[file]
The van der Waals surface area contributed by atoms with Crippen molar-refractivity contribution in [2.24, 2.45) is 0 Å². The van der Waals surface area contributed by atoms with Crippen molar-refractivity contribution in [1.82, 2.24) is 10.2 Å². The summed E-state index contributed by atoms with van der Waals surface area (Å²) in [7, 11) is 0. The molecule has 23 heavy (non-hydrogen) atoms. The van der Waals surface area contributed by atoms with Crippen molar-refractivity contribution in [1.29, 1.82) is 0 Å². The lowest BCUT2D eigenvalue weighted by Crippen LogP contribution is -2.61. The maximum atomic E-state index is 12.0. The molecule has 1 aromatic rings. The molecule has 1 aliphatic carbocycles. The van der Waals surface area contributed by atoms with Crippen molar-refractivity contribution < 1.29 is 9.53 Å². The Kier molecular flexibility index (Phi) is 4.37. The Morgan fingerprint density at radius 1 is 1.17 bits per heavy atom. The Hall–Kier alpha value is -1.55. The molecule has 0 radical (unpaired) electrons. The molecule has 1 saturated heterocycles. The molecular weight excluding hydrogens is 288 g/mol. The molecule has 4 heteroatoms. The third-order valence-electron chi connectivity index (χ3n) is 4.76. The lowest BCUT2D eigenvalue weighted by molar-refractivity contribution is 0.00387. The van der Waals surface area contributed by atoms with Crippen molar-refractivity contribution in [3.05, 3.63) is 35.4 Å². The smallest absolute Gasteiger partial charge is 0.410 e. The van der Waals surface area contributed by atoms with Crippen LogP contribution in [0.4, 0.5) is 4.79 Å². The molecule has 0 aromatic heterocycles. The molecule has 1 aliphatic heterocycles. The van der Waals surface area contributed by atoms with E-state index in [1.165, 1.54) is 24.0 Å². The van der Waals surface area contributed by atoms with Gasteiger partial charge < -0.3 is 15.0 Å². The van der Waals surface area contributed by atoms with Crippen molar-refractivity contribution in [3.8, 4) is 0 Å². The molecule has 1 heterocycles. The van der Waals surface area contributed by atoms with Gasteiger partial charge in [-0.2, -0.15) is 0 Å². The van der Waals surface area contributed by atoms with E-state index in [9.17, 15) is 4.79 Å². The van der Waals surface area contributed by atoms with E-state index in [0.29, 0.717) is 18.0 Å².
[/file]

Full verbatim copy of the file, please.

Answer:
The van der Waals surface area contributed by atoms with Crippen molar-refractivity contribution in [2.24, 2.45) is 0 Å². The van der Waals surface area contributed by atoms with Crippen molar-refractivity contribution in [1.82, 2.24) is 10.2 Å². The summed E-state index contributed by atoms with van der Waals surface area (Å²) in [7, 11) is 0. The molecule has 23 heavy (non-hydrogen) atoms. The van der Waals surface area contributed by atoms with Crippen molar-refractivity contribution in [1.29, 1.82) is 0 Å². The lowest BCUT2D eigenvalue weighted by Crippen LogP contribution is -2.61. The maximum atomic E-state index is 12.0. The molecule has 1 aromatic rings. The molecule has 1 aliphatic carbocycles. The van der Waals surface area contributed by atoms with Crippen molar-refractivity contribution < 1.29 is 9.53 Å². The Kier molecular flexibility index (Phi) is 4.37. The Morgan fingerprint density at radius 1 is 1.17 bits per heavy atom. The Hall–Kier alpha value is -1.55. The molecule has 0 radical (unpaired) electrons. The molecule has 1 saturated heterocycles. The molecular weight excluding hydrogens is 288 g/mol. The molecule has 4 heteroatoms. The third-order valence-electron chi connectivity index (χ3n) is 4.76. The lowest BCUT2D eigenvalue weighted by molar-refractivity contribution is 0.00387. The van der Waals surface area contributed by atoms with Crippen molar-refractivity contribution in [3.05, 3.63) is 35.4 Å². The smallest absolute Gasteiger partial charge is 0.410 e. The van der Waals surface area contributed by atoms with Crippen LogP contribution in [0.4, 0.5) is 4.79 Å². The molecule has 0 aromatic heterocycles. The molecule has 1 aliphatic heterocycles. The van der Waals surface area contributed by atoms with E-state index in [1.165, 1.54) is 24.0 Å². The van der Waals surface area contributed by atoms with Gasteiger partial charge < -0.3 is 15.0 Å². The van der Waals surface area contributed by atoms with Crippen molar-refractivity contribution in [3.8, 4) is 0 Å². The molecule has 1 heterocycles. The van der Waals surface area contributed by atoms with Gasteiger partial charge in [-0.2, -0.15) is 0 Å². The van der Waals surface area contributed by atoms with E-state index in [9.17, 15) is 4.79 Å². The van der Waals surface area contributed by atoms with E-state index in [0.29, 0.717) is 18.0 Å².